Journal Article: Discovering the hidden life of the basal ganglia.

Member Authors
Horn A.


Why study the basal ganglia? This question begins Bergman’s journey in The Hidden Life of the Basal Ganglia: At the Base of Brain and Mind. In jest, Bergman answers with an analogy quoting George Mallory: ‘Because they are there’. This sets the tone for the book: a combination of deep insight with some of the finest humour. [George Herbert Leigh Mallory (1886–1924) replied to the question, ‘Why did you want to climb Mount Everest?’ with the retort ‘Because it’s there’.]

Jokes aside, why should we become students of the basal ganglia? Bergman hurries to justify it further:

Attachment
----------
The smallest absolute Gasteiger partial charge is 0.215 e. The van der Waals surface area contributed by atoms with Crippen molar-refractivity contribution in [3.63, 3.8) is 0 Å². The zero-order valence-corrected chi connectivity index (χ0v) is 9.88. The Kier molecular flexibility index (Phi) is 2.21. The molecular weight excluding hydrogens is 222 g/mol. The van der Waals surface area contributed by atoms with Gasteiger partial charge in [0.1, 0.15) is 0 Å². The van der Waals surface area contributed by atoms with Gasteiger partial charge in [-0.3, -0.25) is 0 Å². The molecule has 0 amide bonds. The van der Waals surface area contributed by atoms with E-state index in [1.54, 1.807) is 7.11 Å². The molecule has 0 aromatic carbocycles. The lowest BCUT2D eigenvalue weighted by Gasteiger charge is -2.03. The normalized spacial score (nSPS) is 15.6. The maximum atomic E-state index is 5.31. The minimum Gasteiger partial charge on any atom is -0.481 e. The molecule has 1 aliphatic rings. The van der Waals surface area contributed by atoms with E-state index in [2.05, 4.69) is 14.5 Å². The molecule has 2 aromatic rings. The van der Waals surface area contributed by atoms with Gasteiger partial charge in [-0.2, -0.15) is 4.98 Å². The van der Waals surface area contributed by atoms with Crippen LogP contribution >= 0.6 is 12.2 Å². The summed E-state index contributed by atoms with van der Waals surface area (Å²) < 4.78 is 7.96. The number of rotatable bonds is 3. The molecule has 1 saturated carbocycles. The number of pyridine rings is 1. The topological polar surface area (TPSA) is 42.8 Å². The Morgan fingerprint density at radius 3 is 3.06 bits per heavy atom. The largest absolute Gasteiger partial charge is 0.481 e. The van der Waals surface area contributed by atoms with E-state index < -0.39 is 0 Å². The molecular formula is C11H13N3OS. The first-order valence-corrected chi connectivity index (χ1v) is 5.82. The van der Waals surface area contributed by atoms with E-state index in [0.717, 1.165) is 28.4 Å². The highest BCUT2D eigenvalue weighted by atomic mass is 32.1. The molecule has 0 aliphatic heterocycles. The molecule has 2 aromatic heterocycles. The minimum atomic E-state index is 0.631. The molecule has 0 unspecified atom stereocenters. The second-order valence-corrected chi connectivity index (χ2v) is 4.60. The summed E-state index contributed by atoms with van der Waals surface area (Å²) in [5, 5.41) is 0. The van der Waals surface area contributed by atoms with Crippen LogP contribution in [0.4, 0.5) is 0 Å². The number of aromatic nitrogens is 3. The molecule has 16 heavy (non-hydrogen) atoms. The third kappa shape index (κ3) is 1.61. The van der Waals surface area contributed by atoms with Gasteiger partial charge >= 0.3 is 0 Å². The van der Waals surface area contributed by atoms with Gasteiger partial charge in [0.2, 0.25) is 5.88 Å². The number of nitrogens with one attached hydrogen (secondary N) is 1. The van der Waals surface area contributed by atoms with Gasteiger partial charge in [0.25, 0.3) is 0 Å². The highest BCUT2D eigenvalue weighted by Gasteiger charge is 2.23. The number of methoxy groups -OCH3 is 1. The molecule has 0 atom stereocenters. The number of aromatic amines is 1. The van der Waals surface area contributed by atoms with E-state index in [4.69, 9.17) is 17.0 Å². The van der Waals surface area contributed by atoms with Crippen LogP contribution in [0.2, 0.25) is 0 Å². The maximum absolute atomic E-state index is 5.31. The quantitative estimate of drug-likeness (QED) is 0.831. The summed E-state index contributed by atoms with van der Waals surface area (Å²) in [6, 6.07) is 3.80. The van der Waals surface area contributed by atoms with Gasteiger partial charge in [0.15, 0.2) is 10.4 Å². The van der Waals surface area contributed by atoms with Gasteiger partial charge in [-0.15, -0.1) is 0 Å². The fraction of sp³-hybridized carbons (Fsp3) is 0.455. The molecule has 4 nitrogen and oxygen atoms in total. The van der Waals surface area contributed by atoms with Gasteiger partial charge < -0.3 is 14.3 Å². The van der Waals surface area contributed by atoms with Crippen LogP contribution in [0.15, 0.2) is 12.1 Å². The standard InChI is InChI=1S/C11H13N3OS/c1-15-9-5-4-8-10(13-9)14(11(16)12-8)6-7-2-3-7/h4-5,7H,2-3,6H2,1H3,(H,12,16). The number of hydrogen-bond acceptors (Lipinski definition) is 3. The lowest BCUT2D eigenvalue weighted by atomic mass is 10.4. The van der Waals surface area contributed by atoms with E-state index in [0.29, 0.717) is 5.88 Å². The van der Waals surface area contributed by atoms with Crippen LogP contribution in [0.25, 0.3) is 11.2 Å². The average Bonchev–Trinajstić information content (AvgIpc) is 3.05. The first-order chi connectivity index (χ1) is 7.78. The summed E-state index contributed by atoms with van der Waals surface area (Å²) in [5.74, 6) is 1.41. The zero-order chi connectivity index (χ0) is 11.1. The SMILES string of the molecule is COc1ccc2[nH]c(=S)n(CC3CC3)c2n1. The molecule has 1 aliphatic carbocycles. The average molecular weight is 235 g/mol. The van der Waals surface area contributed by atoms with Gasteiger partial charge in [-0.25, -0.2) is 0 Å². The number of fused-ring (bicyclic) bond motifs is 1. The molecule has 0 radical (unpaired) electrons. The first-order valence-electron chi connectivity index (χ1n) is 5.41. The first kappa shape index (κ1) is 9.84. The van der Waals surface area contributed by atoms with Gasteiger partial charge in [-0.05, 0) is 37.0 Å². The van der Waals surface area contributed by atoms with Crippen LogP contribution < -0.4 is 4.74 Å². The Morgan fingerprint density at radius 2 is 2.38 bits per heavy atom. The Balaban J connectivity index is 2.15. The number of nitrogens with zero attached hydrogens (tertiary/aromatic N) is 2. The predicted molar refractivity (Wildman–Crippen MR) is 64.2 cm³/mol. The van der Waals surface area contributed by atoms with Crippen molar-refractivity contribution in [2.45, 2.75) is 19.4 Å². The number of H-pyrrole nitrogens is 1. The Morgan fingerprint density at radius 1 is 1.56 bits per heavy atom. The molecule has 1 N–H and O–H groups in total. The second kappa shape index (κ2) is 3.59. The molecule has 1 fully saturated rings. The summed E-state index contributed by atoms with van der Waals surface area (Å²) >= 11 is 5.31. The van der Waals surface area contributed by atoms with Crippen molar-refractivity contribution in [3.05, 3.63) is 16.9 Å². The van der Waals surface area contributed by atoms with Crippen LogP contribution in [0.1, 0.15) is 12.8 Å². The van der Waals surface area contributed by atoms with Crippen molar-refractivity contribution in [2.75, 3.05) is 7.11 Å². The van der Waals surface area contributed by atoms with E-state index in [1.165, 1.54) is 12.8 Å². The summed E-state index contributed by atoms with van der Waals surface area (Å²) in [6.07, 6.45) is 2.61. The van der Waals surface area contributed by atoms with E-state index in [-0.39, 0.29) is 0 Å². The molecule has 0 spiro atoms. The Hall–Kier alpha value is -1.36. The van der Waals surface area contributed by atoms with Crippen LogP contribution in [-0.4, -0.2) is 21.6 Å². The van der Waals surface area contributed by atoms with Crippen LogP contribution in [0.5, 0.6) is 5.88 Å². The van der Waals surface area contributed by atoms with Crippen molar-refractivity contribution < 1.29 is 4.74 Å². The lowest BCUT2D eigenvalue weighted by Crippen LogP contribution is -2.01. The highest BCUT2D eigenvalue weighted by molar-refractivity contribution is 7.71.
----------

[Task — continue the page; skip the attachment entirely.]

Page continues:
‘To understand the brain, we should study all of its parts. The basal ganglia constitute a central processing system involved in all cognitive processes we know of, and with causal links to a spectrum of movement and neuropsychiatric disorders. Parkinson’s disease, dystonia, essential tremor, Huntington’s disease, schizophrenia, obsessive compulsive disorder, you name it. Look for the basal ganglia and you may find (some) truth. The same goes for systems neuroscience: motor and reinforcement learning, risk-taking, decision making – look for the basal ganglia and you will see.’

Published: Nov 2021